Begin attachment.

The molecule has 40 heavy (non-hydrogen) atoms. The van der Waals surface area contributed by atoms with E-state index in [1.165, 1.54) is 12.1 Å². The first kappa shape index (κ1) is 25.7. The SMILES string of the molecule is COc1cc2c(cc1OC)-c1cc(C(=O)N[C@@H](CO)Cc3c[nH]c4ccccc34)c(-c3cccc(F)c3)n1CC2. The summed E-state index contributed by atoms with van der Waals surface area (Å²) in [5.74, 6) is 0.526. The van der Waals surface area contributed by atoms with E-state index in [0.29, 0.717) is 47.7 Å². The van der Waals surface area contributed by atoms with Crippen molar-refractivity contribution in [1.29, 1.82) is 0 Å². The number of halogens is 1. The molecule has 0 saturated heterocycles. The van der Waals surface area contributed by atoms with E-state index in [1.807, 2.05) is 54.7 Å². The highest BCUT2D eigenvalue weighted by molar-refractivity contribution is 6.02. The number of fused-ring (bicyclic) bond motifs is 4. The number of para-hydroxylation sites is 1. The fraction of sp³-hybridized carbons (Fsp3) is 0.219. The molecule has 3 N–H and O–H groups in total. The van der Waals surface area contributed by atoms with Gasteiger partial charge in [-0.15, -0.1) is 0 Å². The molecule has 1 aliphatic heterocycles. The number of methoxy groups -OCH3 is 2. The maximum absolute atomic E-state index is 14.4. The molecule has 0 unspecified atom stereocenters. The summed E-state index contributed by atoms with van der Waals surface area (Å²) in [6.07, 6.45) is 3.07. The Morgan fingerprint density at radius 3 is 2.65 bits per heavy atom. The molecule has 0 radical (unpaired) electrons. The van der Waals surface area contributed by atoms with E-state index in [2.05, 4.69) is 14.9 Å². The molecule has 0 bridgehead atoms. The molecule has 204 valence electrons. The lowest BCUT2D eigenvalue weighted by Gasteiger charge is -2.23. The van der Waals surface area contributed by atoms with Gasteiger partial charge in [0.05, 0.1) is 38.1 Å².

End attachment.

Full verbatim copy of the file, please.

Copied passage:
The molecule has 40 heavy (non-hydrogen) atoms. The van der Waals surface area contributed by atoms with E-state index in [1.165, 1.54) is 12.1 Å². The first kappa shape index (κ1) is 25.7. The SMILES string of the molecule is COc1cc2c(cc1OC)-c1cc(C(=O)N[C@@H](CO)Cc3c[nH]c4ccccc34)c(-c3cccc(F)c3)n1CC2. The summed E-state index contributed by atoms with van der Waals surface area (Å²) in [5.74, 6) is 0.526. The van der Waals surface area contributed by atoms with E-state index in [0.29, 0.717) is 47.7 Å². The van der Waals surface area contributed by atoms with Crippen molar-refractivity contribution in [1.29, 1.82) is 0 Å². The number of halogens is 1. The molecule has 0 saturated heterocycles. The van der Waals surface area contributed by atoms with E-state index in [1.807, 2.05) is 54.7 Å². The highest BCUT2D eigenvalue weighted by molar-refractivity contribution is 6.02. The number of fused-ring (bicyclic) bond motifs is 4. The number of para-hydroxylation sites is 1. The fraction of sp³-hybridized carbons (Fsp3) is 0.219. The molecule has 3 N–H and O–H groups in total. The van der Waals surface area contributed by atoms with Gasteiger partial charge in [-0.15, -0.1) is 0 Å². The molecule has 1 aliphatic heterocycles. The number of methoxy groups -OCH3 is 2. The maximum absolute atomic E-state index is 14.4. The molecule has 0 unspecified atom stereocenters. The summed E-state index contributed by atoms with van der Waals surface area (Å²) in [6.07, 6.45) is 3.07. The Morgan fingerprint density at radius 3 is 2.65 bits per heavy atom. The molecule has 0 radical (unpaired) electrons. The van der Waals surface area contributed by atoms with E-state index in [2.05, 4.69) is 14.9 Å². The molecule has 0 bridgehead atoms. The molecule has 204 valence electrons. The lowest BCUT2D eigenvalue weighted by Gasteiger charge is -2.23. The van der Waals surface area contributed by atoms with Gasteiger partial charge in [0.05, 0.1) is 38.1 Å².